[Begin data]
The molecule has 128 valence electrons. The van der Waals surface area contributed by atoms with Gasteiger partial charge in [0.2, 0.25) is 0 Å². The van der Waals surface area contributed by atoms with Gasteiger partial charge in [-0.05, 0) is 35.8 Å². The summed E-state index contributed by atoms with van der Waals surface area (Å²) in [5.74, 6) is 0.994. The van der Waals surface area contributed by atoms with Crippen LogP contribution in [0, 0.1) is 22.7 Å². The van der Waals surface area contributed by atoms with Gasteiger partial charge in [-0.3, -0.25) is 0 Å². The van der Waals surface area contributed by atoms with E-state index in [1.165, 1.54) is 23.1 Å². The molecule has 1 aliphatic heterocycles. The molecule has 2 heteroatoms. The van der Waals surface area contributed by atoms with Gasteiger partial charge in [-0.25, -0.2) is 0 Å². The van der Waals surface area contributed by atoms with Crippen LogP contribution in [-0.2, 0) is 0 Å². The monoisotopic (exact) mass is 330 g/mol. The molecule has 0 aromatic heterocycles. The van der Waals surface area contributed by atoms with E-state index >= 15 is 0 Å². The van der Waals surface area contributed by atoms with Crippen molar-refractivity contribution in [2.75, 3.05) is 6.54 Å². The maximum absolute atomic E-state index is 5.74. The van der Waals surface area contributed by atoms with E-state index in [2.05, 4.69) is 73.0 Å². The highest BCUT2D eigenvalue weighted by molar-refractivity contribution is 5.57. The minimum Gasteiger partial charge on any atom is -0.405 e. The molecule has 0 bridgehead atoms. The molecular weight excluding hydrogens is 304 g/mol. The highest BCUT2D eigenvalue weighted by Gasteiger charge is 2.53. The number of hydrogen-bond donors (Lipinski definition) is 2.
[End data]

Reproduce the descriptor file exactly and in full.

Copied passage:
The molecule has 128 valence electrons. The van der Waals surface area contributed by atoms with Gasteiger partial charge in [0.2, 0.25) is 0 Å². The van der Waals surface area contributed by atoms with Gasteiger partial charge in [-0.05, 0) is 35.8 Å². The summed E-state index contributed by atoms with van der Waals surface area (Å²) in [5.74, 6) is 0.994. The van der Waals surface area contributed by atoms with Crippen LogP contribution in [0, 0.1) is 22.7 Å². The van der Waals surface area contributed by atoms with Gasteiger partial charge in [-0.3, -0.25) is 0 Å². The van der Waals surface area contributed by atoms with E-state index in [1.165, 1.54) is 23.1 Å². The molecule has 1 aliphatic heterocycles. The molecule has 2 heteroatoms. The van der Waals surface area contributed by atoms with Gasteiger partial charge in [-0.25, -0.2) is 0 Å². The van der Waals surface area contributed by atoms with Crippen LogP contribution in [-0.2, 0) is 0 Å². The monoisotopic (exact) mass is 330 g/mol. The molecule has 0 aromatic heterocycles. The van der Waals surface area contributed by atoms with E-state index >= 15 is 0 Å². The van der Waals surface area contributed by atoms with Crippen molar-refractivity contribution in [2.75, 3.05) is 6.54 Å². The maximum absolute atomic E-state index is 5.74. The van der Waals surface area contributed by atoms with E-state index in [2.05, 4.69) is 73.0 Å². The highest BCUT2D eigenvalue weighted by molar-refractivity contribution is 5.57. The minimum Gasteiger partial charge on any atom is -0.405 e. The molecule has 0 bridgehead atoms. The molecular weight excluding hydrogens is 304 g/mol. The highest BCUT2D eigenvalue weighted by Gasteiger charge is 2.53. The number of hydrogen-bond donors (Lipinski definition) is 2.